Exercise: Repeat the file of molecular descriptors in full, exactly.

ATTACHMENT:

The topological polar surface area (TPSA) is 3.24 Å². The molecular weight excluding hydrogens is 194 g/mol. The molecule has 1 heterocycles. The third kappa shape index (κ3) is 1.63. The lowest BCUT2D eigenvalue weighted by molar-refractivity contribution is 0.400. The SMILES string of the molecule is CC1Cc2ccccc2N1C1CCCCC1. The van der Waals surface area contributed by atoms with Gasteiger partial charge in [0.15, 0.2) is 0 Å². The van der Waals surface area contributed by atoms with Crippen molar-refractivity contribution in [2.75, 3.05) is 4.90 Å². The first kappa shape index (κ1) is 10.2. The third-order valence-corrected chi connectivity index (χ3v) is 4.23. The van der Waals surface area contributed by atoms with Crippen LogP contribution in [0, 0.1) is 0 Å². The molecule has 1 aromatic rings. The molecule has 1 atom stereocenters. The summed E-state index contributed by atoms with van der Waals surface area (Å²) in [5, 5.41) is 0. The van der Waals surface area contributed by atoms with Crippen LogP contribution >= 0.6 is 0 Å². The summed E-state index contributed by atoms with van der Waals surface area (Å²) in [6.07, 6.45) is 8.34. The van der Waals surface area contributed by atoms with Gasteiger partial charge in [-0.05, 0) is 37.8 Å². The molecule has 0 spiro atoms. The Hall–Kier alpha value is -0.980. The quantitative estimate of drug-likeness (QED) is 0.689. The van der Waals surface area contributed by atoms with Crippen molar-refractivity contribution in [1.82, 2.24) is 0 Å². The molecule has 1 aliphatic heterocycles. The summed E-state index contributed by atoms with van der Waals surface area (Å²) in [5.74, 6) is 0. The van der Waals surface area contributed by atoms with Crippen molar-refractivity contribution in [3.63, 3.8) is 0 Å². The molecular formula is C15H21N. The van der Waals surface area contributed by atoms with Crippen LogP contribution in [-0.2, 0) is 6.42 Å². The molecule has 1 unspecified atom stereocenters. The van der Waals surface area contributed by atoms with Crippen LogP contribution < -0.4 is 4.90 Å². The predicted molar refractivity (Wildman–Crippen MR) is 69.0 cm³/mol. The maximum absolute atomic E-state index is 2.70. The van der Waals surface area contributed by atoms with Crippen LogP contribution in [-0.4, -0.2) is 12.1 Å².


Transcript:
The topological polar surface area (TPSA) is 3.24 Å². The molecular weight excluding hydrogens is 194 g/mol. The molecule has 1 heterocycles. The third kappa shape index (κ3) is 1.63. The lowest BCUT2D eigenvalue weighted by molar-refractivity contribution is 0.400. The SMILES string of the molecule is CC1Cc2ccccc2N1C1CCCCC1. The van der Waals surface area contributed by atoms with Gasteiger partial charge in [0.15, 0.2) is 0 Å². The van der Waals surface area contributed by atoms with Crippen molar-refractivity contribution in [2.75, 3.05) is 4.90 Å². The first kappa shape index (κ1) is 10.2. The third-order valence-corrected chi connectivity index (χ3v) is 4.23. The van der Waals surface area contributed by atoms with Crippen LogP contribution in [0, 0.1) is 0 Å². The molecule has 1 aromatic rings. The molecule has 1 atom stereocenters. The summed E-state index contributed by atoms with van der Waals surface area (Å²) in [5, 5.41) is 0. The van der Waals surface area contributed by atoms with Crippen LogP contribution >= 0.6 is 0 Å². The summed E-state index contributed by atoms with van der Waals surface area (Å²) in [6.07, 6.45) is 8.34. The van der Waals surface area contributed by atoms with Gasteiger partial charge in [-0.05, 0) is 37.8 Å². The molecule has 0 spiro atoms. The Hall–Kier alpha value is -0.980. The quantitative estimate of drug-likeness (QED) is 0.689. The van der Waals surface area contributed by atoms with Crippen molar-refractivity contribution in [1.82, 2.24) is 0 Å². The molecule has 1 aliphatic heterocycles. The summed E-state index contributed by atoms with van der Waals surface area (Å²) in [5.74, 6) is 0. The van der Waals surface area contributed by atoms with Crippen molar-refractivity contribution in [3.63, 3.8) is 0 Å². The molecular formula is C15H21N. The van der Waals surface area contributed by atoms with Crippen LogP contribution in [-0.2, 0) is 6.42 Å². The molecule has 1 unspecified atom stereocenters. The van der Waals surface area contributed by atoms with Crippen LogP contribution < -0.4 is 4.90 Å². The predicted molar refractivity (Wildman–Crippen MR) is 69.0 cm³/mol. The maximum absolute atomic E-state index is 2.70. The van der Waals surface area contributed by atoms with Crippen LogP contribution in [-0.4, -0.2) is 12.1 Å².